The Attorney General to the European Court of Justice (ECJ) recently ruled that time spent travelling to and from home by employees without a fixed working base should be deemed ‘working time’. The ruling will affect those workers without a fixed contractual place of work i.e. mobile workers who schedule visits with customers or clients and do not go into an office or permanently work from home.  Workers which may fall into this group include care workers, gas fitters and sales reps.

The decision relates to a case – Federacion de Servicios Privados v Tyco Integrated Security – concerning staff at a Spanish security systems installation company who had counted the time spent travelling between home and customers as ‘rest periods’ rather than working time.

Since the ruling covers the EU’s Working Time Directive, it will impact UK employers.  However, the Regulations currently do not specify whether travel to and from a fixed place of work or between places of work should be considered as working time.  Non–statutory guidance suggests that time spent travelling for workers who have to travel as part of their job is included in working time, but that normal travel to and from work, and travelling outside normal working hours is not.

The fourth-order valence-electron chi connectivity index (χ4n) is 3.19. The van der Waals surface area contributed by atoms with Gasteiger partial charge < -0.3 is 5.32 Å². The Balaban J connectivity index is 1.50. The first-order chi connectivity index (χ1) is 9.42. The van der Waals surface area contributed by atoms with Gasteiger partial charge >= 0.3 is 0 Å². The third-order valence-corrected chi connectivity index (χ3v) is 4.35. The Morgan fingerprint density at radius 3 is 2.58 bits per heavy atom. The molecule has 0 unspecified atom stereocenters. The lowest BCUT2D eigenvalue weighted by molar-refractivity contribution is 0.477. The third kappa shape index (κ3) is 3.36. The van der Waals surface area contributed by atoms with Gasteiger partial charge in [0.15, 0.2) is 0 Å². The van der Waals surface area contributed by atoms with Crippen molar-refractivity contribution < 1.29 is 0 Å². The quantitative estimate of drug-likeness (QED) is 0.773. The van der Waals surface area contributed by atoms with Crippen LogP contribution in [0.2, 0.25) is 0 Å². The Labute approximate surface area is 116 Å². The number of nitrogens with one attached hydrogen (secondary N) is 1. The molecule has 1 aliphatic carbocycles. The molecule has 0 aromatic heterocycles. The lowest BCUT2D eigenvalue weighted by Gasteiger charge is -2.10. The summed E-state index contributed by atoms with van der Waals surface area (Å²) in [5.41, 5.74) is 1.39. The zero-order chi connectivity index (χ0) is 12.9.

Advice for all employers is to check that all employees have sufficient rest periods and are not breaching the maximum average weekly working hours under the Working Time Regulations.  For those with mobile workers, working hours should now include time spent travelling from their home to their first and last client of the day.  Ensuring that employees are opted out of this will provide some protection for employers.